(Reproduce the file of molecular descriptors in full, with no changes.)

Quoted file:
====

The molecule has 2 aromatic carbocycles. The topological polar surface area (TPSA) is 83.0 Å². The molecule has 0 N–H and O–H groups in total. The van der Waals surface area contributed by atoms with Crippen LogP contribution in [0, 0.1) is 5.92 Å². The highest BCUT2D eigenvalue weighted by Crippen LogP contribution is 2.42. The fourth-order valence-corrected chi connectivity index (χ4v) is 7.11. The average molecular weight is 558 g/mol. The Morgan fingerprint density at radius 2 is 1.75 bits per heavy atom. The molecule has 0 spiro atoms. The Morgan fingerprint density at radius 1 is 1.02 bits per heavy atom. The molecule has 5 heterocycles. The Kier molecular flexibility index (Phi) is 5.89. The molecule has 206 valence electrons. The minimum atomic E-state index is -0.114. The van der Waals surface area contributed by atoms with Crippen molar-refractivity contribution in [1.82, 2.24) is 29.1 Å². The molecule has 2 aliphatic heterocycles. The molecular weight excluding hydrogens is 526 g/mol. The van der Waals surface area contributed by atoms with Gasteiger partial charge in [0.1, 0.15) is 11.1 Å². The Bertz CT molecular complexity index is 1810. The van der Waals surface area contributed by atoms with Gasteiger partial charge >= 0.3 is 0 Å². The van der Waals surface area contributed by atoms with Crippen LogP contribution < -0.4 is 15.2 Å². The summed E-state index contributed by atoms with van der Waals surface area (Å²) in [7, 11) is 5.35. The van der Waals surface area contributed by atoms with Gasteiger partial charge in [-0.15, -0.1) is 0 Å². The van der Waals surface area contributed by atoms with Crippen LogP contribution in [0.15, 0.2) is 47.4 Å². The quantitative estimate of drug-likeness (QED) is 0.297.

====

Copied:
The molecule has 2 aromatic carbocycles. The topological polar surface area (TPSA) is 83.0 Å². The molecule has 0 N–H and O–H groups in total. The van der Waals surface area contributed by atoms with Crippen LogP contribution in [0, 0.1) is 5.92 Å². The highest BCUT2D eigenvalue weighted by Crippen LogP contribution is 2.42. The fourth-order valence-corrected chi connectivity index (χ4v) is 7.11. The average molecular weight is 558 g/mol. The Morgan fingerprint density at radius 2 is 1.75 bits per heavy atom. The molecule has 0 spiro atoms. The Morgan fingerprint density at radius 1 is 1.02 bits per heavy atom. The molecule has 5 heterocycles. The Kier molecular flexibility index (Phi) is 5.89. The molecule has 206 valence electrons. The minimum atomic E-state index is -0.114. The van der Waals surface area contributed by atoms with Crippen molar-refractivity contribution in [1.82, 2.24) is 29.1 Å². The molecule has 2 aliphatic heterocycles. The molecular weight excluding hydrogens is 526 g/mol. The van der Waals surface area contributed by atoms with Gasteiger partial charge in [0.1, 0.15) is 11.1 Å². The Bertz CT molecular complexity index is 1810. The van der Waals surface area contributed by atoms with Gasteiger partial charge >= 0.3 is 0 Å². The van der Waals surface area contributed by atoms with Crippen LogP contribution < -0.4 is 15.2 Å². The summed E-state index contributed by atoms with van der Waals surface area (Å²) in [7, 11) is 5.35. The van der Waals surface area contributed by atoms with Gasteiger partial charge in [-0.15, -0.1) is 0 Å². The van der Waals surface area contributed by atoms with Crippen LogP contribution in [0.15, 0.2) is 47.4 Å². The quantitative estimate of drug-likeness (QED) is 0.297.